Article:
With the next Aussie federal election looming in the not-so-distant future, claws are starting to come out of Liberal opposers who are wanting them booted off the government throne.
On such opposer is Alice Thompson, former adviser of ex-prime minister Malcolm Turnbull. Thompson plans to run against Tony Abbott, another ex-prime minister, as an independent for the Sydney seat of Warringah.
She is likely doing this in a bid to stop Abbott from returning to the Liberal leadership, as AAP reports.
Thompson thinks she’s right for the post
Abbott currently holds the seat with roughly a 12% margin. The seat has been voting conservative since 1922.
But a few are now gunning for a takeover of the seat, including indigenous broadcaster and mental health educator Susan Moylan-Coombs. Coombs says she was inspired by Kerryn Phelps’ success, who won Mr Turnbull’s old seat of Wentworth from the Liberals.
Thompson, however is insisting that her motives are of a moral nature, as opposed to an aggressive one.
‘I’m not just doing this to stop Tony’s mission to be leader of the Liberals and prime minister,’ Thompson tweeted.
‘I’m running because I have good ideas for Warringah and the nation and a track record of getting things done in government for the public interest.’
Here at The Australian Tribune, we see no difference between the two, quite frankly. Believing Abbott is failing at his Warringah post hardly condones his ability to be PM.
Nevertheless, Thompson is sure her plans to bring infrastructure funding to the electorate’s attention will help in her success to secure the seat.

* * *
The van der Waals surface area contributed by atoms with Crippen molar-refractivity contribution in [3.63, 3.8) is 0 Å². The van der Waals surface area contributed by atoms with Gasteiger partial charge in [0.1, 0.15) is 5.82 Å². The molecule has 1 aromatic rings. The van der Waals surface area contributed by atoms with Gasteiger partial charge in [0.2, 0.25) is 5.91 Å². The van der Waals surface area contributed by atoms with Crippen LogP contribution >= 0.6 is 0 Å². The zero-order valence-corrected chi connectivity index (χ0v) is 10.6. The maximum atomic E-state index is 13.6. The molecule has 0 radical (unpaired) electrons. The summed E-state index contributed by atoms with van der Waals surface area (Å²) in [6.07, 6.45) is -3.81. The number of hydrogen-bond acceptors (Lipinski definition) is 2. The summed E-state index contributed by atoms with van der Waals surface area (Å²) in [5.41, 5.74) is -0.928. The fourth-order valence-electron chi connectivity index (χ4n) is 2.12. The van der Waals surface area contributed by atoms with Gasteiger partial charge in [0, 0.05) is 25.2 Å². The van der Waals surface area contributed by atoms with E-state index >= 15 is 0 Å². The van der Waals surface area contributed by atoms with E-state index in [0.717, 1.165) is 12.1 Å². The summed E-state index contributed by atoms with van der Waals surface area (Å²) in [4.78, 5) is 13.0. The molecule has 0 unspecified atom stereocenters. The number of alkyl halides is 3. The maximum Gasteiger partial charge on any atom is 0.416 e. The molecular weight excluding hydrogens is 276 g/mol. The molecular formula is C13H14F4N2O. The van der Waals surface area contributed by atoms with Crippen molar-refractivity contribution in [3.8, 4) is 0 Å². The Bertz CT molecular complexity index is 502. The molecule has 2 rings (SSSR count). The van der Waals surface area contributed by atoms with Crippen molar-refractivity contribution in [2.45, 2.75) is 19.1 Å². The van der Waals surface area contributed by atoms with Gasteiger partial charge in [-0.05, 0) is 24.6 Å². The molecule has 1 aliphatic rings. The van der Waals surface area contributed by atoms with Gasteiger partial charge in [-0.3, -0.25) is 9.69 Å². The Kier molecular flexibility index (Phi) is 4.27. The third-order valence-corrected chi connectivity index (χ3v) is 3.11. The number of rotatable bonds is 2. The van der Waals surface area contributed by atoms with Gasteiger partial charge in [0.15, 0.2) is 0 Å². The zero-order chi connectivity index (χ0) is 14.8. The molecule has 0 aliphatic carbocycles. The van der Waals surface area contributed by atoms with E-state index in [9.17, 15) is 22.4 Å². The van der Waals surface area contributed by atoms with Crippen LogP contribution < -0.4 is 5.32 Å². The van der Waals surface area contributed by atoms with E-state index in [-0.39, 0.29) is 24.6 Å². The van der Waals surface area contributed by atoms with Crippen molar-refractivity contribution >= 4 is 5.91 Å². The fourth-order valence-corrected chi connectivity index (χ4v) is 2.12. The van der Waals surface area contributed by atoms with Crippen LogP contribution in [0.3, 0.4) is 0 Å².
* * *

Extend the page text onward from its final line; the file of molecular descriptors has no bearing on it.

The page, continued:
‘I’ve seen first hand how capable independents deliver for communities in safe seats and unblock reforms,’ she said.
‘I know how to do this and will get Warringah’s fair share of attention.’
Abbott doesn’t trust independents
While not signalling out any weakness of Thompson’s capabilities, Abbott has shown his weariness around independent parties. Earlier this week, Abbott cautioned voters against backing independents or the Greens in the upcoming election.
He told Sydney radio 2GB:
‘If you want a credible parliament, if you want serious government, don’t vote independent.’
In fact, Abbott’s weariness of independent parties stems so far that he has implored Liberal haters to back the opposition instead, if voting for liberal is a no-go:
‘It is better to vote for the Labor Party than to vote for an independent.’
Of course, PM Scott Morrison is not so willing to undermine his party as the best option for the good of Australia in the next election. He insists that both independents and Labor don’t deserve the votes.
‘That’s my view. That’s my very strong view,’ Mr Morrison told Sydney radio 2GB on Monday.
‘Because neither of them can deliver a stronger economy. Neither of them can provide what Australians need.’
He’s not wrong, seeing as his government is the first to produce a budget surplus in over a decade.
But as we all know, being the right choice isn’t always enough to sway the Australian public.
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